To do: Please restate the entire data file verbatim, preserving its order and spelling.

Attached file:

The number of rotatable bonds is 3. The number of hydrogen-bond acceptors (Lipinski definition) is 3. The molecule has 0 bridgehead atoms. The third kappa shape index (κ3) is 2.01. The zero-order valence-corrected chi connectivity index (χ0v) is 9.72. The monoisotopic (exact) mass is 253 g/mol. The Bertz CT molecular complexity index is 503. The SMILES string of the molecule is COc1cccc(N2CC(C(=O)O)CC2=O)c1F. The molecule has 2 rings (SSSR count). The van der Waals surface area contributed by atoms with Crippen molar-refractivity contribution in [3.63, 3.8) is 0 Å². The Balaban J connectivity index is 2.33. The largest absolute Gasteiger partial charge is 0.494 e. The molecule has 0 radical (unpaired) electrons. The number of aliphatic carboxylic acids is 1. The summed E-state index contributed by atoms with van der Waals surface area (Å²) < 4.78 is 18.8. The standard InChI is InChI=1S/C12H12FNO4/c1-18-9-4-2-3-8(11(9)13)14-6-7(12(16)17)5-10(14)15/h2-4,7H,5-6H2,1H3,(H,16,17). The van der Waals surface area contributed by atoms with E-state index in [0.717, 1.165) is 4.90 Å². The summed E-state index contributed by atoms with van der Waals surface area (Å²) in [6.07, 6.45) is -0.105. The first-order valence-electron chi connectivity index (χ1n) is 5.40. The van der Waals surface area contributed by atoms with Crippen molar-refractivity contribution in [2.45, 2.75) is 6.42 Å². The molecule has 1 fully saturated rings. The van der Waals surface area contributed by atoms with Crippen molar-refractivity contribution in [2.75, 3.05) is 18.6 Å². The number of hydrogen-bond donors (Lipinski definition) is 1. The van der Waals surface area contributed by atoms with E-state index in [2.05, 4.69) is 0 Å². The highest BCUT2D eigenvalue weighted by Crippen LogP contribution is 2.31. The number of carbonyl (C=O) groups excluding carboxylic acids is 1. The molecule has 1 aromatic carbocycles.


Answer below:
The number of rotatable bonds is 3. The number of hydrogen-bond acceptors (Lipinski definition) is 3. The molecule has 0 bridgehead atoms. The third kappa shape index (κ3) is 2.01. The zero-order valence-corrected chi connectivity index (χ0v) is 9.72. The monoisotopic (exact) mass is 253 g/mol. The Bertz CT molecular complexity index is 503. The SMILES string of the molecule is COc1cccc(N2CC(C(=O)O)CC2=O)c1F. The molecule has 2 rings (SSSR count). The van der Waals surface area contributed by atoms with Crippen molar-refractivity contribution in [3.63, 3.8) is 0 Å². The Balaban J connectivity index is 2.33. The largest absolute Gasteiger partial charge is 0.494 e. The molecule has 0 radical (unpaired) electrons. The number of aliphatic carboxylic acids is 1. The summed E-state index contributed by atoms with van der Waals surface area (Å²) < 4.78 is 18.8. The standard InChI is InChI=1S/C12H12FNO4/c1-18-9-4-2-3-8(11(9)13)14-6-7(12(16)17)5-10(14)15/h2-4,7H,5-6H2,1H3,(H,16,17). The van der Waals surface area contributed by atoms with E-state index in [0.717, 1.165) is 4.90 Å². The summed E-state index contributed by atoms with van der Waals surface area (Å²) in [6.07, 6.45) is -0.105. The first-order valence-electron chi connectivity index (χ1n) is 5.40. The van der Waals surface area contributed by atoms with Crippen molar-refractivity contribution in [2.45, 2.75) is 6.42 Å². The molecule has 1 fully saturated rings. The van der Waals surface area contributed by atoms with Crippen molar-refractivity contribution in [2.75, 3.05) is 18.6 Å². The number of hydrogen-bond donors (Lipinski definition) is 1. The van der Waals surface area contributed by atoms with E-state index in [2.05, 4.69) is 0 Å². The highest BCUT2D eigenvalue weighted by Crippen LogP contribution is 2.31. The number of carbonyl (C=O) groups excluding carboxylic acids is 1. The molecule has 1 aromatic carbocycles.